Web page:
I am always on the look-out for new markets with good potential and a recent article on AdWeek’s SocialTimes caught my attention about the Arabic-language markets. Most of the buzz in the last year or so has been around sub-Saharan Africa, and while that is an intriguing markets most of their economies still lag significantly, and even more so technologically, behind the Arabic geographies.
The article quotes a study from Northwestern University in Qatar that a disproportionately high number of the top Facebook pages, YouTube channels and Twitter accounts are in Arabic. Saudi Arabia actually leads the world for YouTube viewers on mobile (50 percent of videos consumed) and the United Arab Emirates also posts impressive numbers (40 percent).
Games and entertainment represent a particularly interesting opportunity. When you breakdown the regions traffic, entertainment is first or second in every market (jockeying with interest in brands). The UAE, in particular, is a strong consumer of entertainment content.
I am not saying that you should pivot to focus on the Arabic-speaking market but you should look at it as a serious opportunity. Test user acquisition in the key markets (UAE, Saudi Arabia, Qatar and Kuwait). If you see traction for your app, consider translation into Arabic and potentially further localization of your content. In today’s hyper-competitive world of user acquisition, you cannot neglect potentially lucrative markets.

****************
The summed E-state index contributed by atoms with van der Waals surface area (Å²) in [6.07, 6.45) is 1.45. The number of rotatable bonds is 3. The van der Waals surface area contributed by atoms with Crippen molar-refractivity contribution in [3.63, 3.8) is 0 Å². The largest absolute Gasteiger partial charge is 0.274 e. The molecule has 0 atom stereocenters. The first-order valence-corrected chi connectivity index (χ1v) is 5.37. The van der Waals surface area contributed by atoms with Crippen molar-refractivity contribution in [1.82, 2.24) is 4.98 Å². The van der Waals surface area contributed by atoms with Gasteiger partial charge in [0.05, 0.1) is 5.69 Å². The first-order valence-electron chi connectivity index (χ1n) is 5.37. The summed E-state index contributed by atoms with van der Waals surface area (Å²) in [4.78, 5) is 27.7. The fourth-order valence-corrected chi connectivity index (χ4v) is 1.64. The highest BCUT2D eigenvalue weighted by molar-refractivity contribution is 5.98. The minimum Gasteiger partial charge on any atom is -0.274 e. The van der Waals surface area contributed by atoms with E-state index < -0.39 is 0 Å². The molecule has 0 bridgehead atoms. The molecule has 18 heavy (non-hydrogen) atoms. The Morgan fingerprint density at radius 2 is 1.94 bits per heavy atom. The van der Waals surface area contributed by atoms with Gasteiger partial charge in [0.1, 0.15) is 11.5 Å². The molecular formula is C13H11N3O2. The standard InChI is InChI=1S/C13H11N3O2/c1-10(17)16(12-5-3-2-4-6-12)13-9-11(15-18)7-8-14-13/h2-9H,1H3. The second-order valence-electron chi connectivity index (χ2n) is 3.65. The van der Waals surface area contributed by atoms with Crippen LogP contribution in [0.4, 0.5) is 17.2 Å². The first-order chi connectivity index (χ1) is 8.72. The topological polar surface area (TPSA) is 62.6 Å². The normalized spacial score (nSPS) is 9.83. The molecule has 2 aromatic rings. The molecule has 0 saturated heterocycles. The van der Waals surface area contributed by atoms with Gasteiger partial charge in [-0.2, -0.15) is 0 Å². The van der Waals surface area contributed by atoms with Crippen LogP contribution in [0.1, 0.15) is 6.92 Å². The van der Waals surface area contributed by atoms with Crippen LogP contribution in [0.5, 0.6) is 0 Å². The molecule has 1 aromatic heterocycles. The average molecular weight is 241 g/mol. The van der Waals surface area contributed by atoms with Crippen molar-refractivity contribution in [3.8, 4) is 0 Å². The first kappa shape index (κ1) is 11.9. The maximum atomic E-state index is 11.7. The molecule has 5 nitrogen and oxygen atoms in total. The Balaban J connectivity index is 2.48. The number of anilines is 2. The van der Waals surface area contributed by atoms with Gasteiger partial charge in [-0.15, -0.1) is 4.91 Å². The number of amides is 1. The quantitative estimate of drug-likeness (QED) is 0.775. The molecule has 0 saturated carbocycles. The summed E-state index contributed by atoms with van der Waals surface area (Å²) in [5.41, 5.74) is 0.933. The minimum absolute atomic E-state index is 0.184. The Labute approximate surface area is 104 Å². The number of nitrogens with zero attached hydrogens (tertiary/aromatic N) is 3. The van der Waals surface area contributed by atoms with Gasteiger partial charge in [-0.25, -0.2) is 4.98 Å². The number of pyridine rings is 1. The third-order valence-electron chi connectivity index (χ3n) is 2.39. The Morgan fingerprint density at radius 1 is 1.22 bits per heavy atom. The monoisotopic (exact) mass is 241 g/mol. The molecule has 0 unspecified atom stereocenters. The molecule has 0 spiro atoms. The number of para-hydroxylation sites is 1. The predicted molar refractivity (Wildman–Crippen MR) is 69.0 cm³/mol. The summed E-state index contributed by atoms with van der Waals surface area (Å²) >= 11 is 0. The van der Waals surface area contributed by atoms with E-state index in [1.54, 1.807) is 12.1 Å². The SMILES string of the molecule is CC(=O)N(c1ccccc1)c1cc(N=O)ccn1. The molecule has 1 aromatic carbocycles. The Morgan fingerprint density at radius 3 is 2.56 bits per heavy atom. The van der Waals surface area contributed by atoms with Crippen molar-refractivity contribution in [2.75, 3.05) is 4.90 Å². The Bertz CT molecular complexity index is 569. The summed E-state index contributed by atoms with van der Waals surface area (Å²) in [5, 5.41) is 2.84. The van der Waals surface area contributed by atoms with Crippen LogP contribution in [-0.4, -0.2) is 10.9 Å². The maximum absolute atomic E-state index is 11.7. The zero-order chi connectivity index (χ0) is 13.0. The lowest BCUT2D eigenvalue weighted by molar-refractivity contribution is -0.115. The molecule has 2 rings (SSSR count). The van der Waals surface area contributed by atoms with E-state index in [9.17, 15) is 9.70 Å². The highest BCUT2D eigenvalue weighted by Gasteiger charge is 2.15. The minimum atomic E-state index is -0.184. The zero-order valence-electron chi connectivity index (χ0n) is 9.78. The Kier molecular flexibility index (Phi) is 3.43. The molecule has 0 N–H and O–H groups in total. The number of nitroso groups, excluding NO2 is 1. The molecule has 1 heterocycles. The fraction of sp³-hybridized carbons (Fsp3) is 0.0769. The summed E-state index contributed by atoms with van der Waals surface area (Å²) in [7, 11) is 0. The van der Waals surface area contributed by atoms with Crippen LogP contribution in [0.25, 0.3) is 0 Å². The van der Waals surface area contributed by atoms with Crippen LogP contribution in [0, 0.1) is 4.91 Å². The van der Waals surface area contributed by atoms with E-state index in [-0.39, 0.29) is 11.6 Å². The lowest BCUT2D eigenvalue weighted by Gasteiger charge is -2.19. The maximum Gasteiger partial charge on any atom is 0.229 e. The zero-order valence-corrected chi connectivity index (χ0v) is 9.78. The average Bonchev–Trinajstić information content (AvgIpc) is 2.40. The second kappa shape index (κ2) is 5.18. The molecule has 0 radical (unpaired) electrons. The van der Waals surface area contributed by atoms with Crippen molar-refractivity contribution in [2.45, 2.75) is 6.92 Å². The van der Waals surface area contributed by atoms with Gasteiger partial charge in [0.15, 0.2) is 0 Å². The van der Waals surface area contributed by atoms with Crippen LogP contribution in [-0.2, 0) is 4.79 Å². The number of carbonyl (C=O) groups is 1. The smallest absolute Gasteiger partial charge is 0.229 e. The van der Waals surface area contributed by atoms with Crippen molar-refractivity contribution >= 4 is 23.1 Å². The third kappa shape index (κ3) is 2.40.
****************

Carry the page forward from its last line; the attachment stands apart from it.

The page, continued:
- The Arabic speaking markets represents an emerging opportunity and should be in the same conversation as sub-Saharan Africa.
- Entertainment content, and thus games, is particularly successful in these markets.
- You should test user acquisition in the key Arabic markets and then consider translation and localization if you generate traction.
Many companies, particularly in the game space, have failed to match their local success in international markets. Ones that believe they are particularly data-driven have often had the worst results. The biggest single contributor is that these companies experience false negatives, negative results that they then extrapolate to the opportunities outside their home market. I refer to this phenomenon as “The Exporter’s Dilemma,” as a homage to Clay Christensen’s seminal work, The Innovator’s Dilemma.